Tiger Woods' Victory - My Three Key Observations
Atlanta, Georgia – The East Lake golf course is actually about 20 minutes from my house here in Atlanta, so it was easy to feel the buzz created by Tiger Woods by late afternoon on Saturday. That the biggest name in Sports had not won on tour in five years was a big enough deal, but to hold a 4-stroke lead going into Sunday’s final round of the PGA Tour championship event might have stretched reason, even for a legend like Tiger. But there we were, on a Sunday afternoon with Tiger holding a three shot lead on the back nine of a not insignificant tournament. Then the drama of 18 provided the most surreal backdrop in professional sports. Following his tee shot on 18, the ropes in the gallery that separated players from fans, somehow disappeared, as thousands of seemingly well mannered golf spectators, overwhelmed security and started streaming behind Tiger as if he were a prophet, half Moses half savior of a sport in search of the next Tiger Woods. I was watching the tournament with a group of friends and as a collective, we sat in stunned silence at the imagery and the moment unrivaled in recent past. As Tiger tapped in to save par on 18 and win by two strokes, golf had saved its biggest moment of the decade for the last tournament of the year. My three observations from Tiger's tales are related to Nike, Stanford University and Justin Rose.
1. Nike – The company stood by Tiger all along, absolutely broke Instagram and Twitter when they released congratulatory campaigns across social media less than 10 minutes after the trophy presentation. This suggests Nike had already finalized those messages prior to Sunday when it looked like Tiger might pull it off. Though Tiger has ceded the face of Nike to Collin Kaepernick, they appear ready to activate around Tiger in ways that resonate with a sports world that loves a good comeback. The problem that Nike has, is that they have gotten out of the golf clubs business, so they are likely to use Tiger to push apparel and motivational messaging.
2. Stanford University – Tiger Woods attended University for two years before dropping out when Nike paid him $40 Million to do so with his first contract in 1996. Stanford brilliantly branded Tiger's score card for this tournament. So, if you noticed, each time the TV cameras were on Tiger, he would pull out the score card with the Stanford University logo very prominently displayed on the front cover. This was excellent brand marketing on the part of Stanford, as they paid NOTHING for the incredible media exposure to tens of millions of people watching the biggest golf event of the year.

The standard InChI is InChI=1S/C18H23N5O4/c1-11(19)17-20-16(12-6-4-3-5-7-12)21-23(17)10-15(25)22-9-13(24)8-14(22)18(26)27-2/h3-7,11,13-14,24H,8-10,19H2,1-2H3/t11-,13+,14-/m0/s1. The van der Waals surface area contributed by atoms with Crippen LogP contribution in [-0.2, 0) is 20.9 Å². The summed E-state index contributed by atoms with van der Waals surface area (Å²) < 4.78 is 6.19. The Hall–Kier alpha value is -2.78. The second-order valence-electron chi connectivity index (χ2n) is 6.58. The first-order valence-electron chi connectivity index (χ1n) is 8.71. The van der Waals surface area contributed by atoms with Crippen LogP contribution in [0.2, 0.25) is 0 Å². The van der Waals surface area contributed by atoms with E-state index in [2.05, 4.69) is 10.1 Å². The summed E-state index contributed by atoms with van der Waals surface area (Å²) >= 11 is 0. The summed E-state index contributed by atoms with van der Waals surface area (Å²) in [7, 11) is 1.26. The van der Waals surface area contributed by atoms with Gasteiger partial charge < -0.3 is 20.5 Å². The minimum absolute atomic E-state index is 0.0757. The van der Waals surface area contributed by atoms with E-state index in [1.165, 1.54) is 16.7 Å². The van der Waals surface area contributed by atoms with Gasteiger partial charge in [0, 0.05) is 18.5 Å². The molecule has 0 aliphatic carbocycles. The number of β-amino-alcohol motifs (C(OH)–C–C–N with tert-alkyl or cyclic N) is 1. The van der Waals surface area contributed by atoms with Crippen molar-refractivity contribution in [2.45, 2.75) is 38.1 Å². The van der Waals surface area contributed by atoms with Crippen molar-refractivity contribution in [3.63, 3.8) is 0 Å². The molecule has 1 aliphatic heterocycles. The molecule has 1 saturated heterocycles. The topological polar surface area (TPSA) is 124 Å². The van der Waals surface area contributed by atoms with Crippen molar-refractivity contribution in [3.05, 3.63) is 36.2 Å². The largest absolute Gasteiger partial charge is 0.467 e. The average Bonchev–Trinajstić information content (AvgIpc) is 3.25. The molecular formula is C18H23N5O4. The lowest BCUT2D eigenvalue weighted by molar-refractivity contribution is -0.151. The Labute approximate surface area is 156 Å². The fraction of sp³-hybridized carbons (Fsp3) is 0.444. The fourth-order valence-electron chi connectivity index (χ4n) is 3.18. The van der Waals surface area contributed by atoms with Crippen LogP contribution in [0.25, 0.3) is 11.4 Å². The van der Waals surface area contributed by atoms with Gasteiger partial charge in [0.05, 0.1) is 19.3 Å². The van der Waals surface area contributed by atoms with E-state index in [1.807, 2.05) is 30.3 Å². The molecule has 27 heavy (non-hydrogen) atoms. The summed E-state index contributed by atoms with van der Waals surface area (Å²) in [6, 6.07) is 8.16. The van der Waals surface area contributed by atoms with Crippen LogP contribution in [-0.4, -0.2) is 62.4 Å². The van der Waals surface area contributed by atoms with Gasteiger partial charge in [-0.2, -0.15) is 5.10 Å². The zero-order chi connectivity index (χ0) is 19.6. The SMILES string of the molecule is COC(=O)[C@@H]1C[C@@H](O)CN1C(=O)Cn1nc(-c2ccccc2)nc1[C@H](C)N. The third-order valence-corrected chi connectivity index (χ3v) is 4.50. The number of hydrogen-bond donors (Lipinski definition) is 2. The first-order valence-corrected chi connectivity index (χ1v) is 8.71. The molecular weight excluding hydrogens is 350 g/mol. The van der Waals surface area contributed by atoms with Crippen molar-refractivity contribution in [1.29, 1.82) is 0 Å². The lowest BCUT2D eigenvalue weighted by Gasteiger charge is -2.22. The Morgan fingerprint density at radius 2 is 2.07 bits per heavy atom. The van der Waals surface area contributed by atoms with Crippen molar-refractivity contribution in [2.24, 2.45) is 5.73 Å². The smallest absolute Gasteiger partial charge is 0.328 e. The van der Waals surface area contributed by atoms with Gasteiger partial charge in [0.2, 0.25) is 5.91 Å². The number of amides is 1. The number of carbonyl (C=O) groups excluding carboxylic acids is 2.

Justin Rose - The golfer from England (and fellow Northwestern Alum) actually won the FEDEX Cup Trophy, and earned $10 Million for doing so. However, Sunday barely registered him at all. The FEDEX Cup is awarded to the golfer that has the most points from golf tournaments played during the year and is awarded at the conclusion of the tour year. Yet despite winning the $10 Million in prize money, winning the FEDEX Cup Trophy, and being elevated to the world number 1 ranking, no one seemed to be talking about Justin Rose. His post tournament social media presence was comparatively flat compared to Tiger, who was scorching the Internet across all media platforms. Woods, for the record, will receive $3 million for finishing second in the FEDEX Cup standings, plus, he will get $1.6 Million for winning at East Lake tournament on Sunday. It seems odd to say, but I'm not sure the $4.6 million was the key thing on Tiger's mind this weekend.
From a pure marketing play, brands that align with an aging super star with unrivaled global recognition will certainly make the call to Tiger's marketing team. America loves a good comeback story and at the moment, Woods has incredible cross cultural appeal with the 18-34 demographic that advertisers covet.
With Sunday's victory, Tiger Woods moved up in the official golf rankings from #21 in the world, to #13, but it appears those rankings may be purely academic. It's totally obvious who the top golfer in the world is, and judging by universal acclaim on Sunday, it’s not even close. For the moment, Tiger Woods is back.